Date of Award
Masters of Psychology
Faculty of Community Services, Education and Social Sciences
Professor Assen Jablensky
The assessment of psychopathology is fundamental to clinical psychiatry. Schneider's (1959) First Rank Symptoms (FRS) are an integral part of numerous diagnostic criteria and Huber's Basic Symptoms (BS) are thought to form the basis of the FRS (Huber & Gross, 1989). The aim of the current study was to develop and evaluate a self-administered screening instrument to detect FRS and BS in clinical populations. A three stage design was used to achieve this. Stage one included the development of items and stage two was concerned with item analysis. Stage three comprised a pilot study in which a number of hypotheses were tested in the process of evaluating the instrument's performance. The sample comprised two groups of 51 psychiatric patients (probands) and 50 healthy controls. The probands were diagnosed through the administration of the Diagnostic Interview for Psychosis (DIP; Commonwealth Department of Health and Family Services, in press) and grouped by the Operational Criteria for Psychosis (OPCRIT; McGuffin, Farmer & Harvey, 1991) algorithm into categories of "schizophrenia", "other psychotic" and "non-psychotic" disorders in accordance with the International Classification of Diseases, 10th Revision (ICD-1 0; World Health Organisation, l992a). The results showed that while healthy controls occasionally experience and report the First Rank and Basic Symptoms phenomena, the probands reported significantly more FRS and BS than the healthy controls (p < .001). FRS were reported significantly more frequently by patients diagnosed with schizophrenia than by patients diagnosed with "other psychotic" or "non-psychotic" disorders (Q = .004). BS were reported more frequently by patients with schizophrenia compared with the other two groups, however, the difference was not statistically significant. By using Kendall's tau correlation, the FRS and BS categories were found to be associated. This preliminary study presents data supporting the reliability, validity and the sensitivity of the screening instrument for detecting psychotic symptomatology in clinical populations. The results show that psychiatric patients can self-report their psychopathological experiences. With further development, this instrument may be a useful tool in a variety of clinical and research settings.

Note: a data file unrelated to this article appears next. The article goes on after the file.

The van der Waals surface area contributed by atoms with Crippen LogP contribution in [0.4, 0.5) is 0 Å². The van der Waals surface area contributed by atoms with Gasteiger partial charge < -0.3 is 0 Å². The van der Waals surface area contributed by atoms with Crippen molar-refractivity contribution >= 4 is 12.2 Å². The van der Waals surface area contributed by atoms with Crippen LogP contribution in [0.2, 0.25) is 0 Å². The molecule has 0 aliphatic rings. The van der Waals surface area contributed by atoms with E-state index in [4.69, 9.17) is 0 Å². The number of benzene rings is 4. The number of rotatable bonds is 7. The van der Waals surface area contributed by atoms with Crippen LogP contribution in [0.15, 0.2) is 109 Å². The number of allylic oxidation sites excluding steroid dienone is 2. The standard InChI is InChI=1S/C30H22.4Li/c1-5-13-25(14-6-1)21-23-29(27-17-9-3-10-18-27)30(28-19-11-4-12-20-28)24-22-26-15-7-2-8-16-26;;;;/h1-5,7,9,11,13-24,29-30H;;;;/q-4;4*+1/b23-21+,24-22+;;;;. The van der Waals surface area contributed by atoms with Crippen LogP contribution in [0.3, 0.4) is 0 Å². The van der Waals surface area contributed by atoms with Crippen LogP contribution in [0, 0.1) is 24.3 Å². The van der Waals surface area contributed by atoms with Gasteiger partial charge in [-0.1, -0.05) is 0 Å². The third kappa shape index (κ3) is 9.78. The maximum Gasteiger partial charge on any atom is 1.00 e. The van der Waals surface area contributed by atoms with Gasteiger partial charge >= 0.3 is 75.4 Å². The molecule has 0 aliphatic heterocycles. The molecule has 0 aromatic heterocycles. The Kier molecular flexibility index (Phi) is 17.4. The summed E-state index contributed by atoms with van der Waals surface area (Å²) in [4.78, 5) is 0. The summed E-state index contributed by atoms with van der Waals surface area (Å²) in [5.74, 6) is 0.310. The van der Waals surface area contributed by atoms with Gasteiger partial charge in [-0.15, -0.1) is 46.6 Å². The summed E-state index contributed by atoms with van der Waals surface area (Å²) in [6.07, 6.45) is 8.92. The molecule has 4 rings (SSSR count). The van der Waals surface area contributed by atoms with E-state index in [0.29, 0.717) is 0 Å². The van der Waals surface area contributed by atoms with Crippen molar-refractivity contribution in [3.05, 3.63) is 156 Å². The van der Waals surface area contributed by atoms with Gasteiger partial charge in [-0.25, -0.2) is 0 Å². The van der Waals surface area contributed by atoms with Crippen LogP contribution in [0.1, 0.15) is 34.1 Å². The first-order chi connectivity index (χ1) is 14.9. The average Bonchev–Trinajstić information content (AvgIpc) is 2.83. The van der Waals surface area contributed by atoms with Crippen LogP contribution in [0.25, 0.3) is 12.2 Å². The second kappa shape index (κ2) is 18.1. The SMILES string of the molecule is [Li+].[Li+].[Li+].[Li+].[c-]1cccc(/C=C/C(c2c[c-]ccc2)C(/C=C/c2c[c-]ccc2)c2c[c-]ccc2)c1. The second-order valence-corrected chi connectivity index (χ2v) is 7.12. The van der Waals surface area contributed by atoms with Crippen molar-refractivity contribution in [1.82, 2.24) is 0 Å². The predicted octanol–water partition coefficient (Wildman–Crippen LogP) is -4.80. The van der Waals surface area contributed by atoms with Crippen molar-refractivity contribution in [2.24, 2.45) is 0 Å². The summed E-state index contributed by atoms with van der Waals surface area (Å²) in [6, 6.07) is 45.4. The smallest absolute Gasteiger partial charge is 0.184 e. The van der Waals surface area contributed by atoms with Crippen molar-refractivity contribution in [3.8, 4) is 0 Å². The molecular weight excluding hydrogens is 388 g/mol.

Bo, B. (1999). The development and preliminary evaluation of a self-administered screening instrument for first rank symptoms and basic symptoms in psychotic and non psychotic disorders. Retrieved from http://ro.ecu.edu.au/theses/1243